You know how watching the Food Network makes you hungry?
Well, something similar happened Saturday evening when Rob and I were watching the DIY Network.
After watching other people install slate in their bathrooms and on their floors, I just couldn't wait any longer.
Demolition on our ceramic tile countertops actually started Friday night, when I begged Rob to let me chip away at one row, just to see what was underneath. I suspected it was concrete board, and I was right. (This saved us a ton of time, by the way.) I stopped myself after a row and a half.
But Saturday, I figured I'd just chip away at another couple of rows and Rob could finish the job this week. We planned  to install our new countertops next weekend.
Before long, Rob had gotten his own chisel and hammer and after about two hours of careful chipping away, we'd taken out all the tile. It was about 9 p.m. We both love demolition, so it was a pretty satisfying Saturday night.
We stopped ourselves there – we know from other homeowners' experiences that you should never do something like take out a sink when the hardware store is closed.
But we woke up Sunday morning ready to work. We started with what we figured would be our easiest cut – the straight rectangle part of the counter.
We measured the space twice and the slate sheet at least three times. I'd heard that you should put masking tape down the area that you want to cut to prevent chips.
So we tried it, finding that the masking tape got wet under the tile saw and got in the way. After that, we just used a permanent marker to mark our cuts.
Rob rigged the saw up on a makeshift workbench made from sawhorses, 2-by-4s and plywood. Rob screwed the saw to this surface.
The cutting went pretty smoothly, although the slate sheets were brittle. A couple of pieces chipped a little, but we were able to minimize those areas. We dry-fitted the large rectangle and then tried to figure out how to cut the irregular areas around the sink.
I'd originally thought it would be easier to cut four sides, rather than cut a hole in the middle of a solid sheet for the sink.
I was wrong, though, because we would have had to cut all sorts of funky shapes. That would've been really challenging, considering that the weight of the sheets made cutting them with the tile saw an unwieldy, two-person effort.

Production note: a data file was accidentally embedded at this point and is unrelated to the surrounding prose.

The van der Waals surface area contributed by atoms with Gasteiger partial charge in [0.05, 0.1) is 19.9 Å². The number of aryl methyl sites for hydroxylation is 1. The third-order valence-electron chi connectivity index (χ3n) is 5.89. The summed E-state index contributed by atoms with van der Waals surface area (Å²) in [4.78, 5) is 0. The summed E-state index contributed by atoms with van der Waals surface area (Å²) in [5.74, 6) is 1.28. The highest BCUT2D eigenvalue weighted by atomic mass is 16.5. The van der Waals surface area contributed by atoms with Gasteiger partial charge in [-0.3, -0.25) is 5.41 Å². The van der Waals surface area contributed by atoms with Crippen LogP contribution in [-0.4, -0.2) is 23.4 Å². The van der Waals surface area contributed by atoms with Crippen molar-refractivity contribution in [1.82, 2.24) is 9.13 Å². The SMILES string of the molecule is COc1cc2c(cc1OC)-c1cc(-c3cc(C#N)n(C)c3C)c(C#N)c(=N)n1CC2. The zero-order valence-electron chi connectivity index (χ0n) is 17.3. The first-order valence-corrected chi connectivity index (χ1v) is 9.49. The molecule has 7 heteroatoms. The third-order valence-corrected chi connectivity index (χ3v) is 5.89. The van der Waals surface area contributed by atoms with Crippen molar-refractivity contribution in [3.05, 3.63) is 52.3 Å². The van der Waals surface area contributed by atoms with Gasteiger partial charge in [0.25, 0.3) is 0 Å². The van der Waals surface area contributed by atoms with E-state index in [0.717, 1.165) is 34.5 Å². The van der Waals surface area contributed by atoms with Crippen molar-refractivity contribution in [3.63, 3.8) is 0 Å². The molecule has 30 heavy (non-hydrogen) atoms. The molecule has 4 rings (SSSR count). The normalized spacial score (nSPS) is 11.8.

After much discussion, we decided to cut down our second sheet into a square that basically fit the area, save for the angle in front of the sink. (See the photo above.)
We then put the squre on top of the cabinet, and Rob marked the angle that we needed to trim off. After we did that, we returned it to the kitchen and Rob got under the sink, drawing the shape of the hole for the sink on the underside.
He used a diamond blade on his circular saw to carefully (I think I held my breath the entire time) plunge cut the sink hole. He did each side and saved the corners for last. He sawed those, but the hole was still connected in two small places. Rob gently used a chisel to snap it out.
We were nervous about this piece, because some of the borders between the sink hole and edge were pretty thin. We were incredibly gentle in picking it up, carrying it into the house, dry fitting it, and then removing it so we could mortar the concrete board.
We mixed up our polymer-enhanced thinset, troweled it on and notched it, and added our slate to the top. Rob leveled it by pressing gently on a block of wood. I wondered if we should tap on the top of the wood block with a hammer; he said he didn't want a hammer anywhere near it.
(Tangent on buying salvaged chalkboards : when we were picking ours out, we were looking for large sheets in good condition. If we'd known what we were doing, we would've also made sure they were the same thickness. We didn't, though, and bought one that was 1/4-inch thick and the other was 3/8-inch thick. We were able to level the counters using our thinset, but it would've been easier if they'd been the same.)
Rob used the tile saw to cut 11/2-inch-wide strips of slate to trim the front of the countertops. He also cut 4-inch strips for a backsplash and plans to install them today with an adhesive intended for natural stone.
Before we attach the backsplash, we'll caulk the back of the countertop with clear silicone, to prevent moisture from getting underneath the slate. We're waiting for the thinset to cure before doing this. After that, we'll caulk around the sink and seal it with stone sealer.
I can't believe it happened this way, but this project turned out so much easier than we anticipated. I also can't believe we were able to stick to our budget. We spent about $50 on the slate and $30 on things like clamps (for attaching trim), adhesive, caulk and sealer. Granted, we used mortar purchased for a previous project and borrowed a saw. Even if we'd had to buy those things, this would have been a much cheaper countertop than granite or even laminate. And we minimized our contribution to the landfill by trying to chip out the ceramic tiles whole and save them, as well as not ripping out the existing concrete board and plywood.
Rob and I spent a good chunk of yesterday afternoon just gazing at our new slate countertops, even sans trim. They are gorgeous. Gorgeous. I should have more confidence in our abilities, but I cannot believe we were able to do that ourselves.
Rob and I make a good team because we were pretty much all smiles the entire time we were working on it. Some parts were a little stressful, but we love this kind of stuff. It was a well-spent weekend.
Updated Feb. 21, 2012: Here's a photo of the completed countertops. It only took me nine months to post it.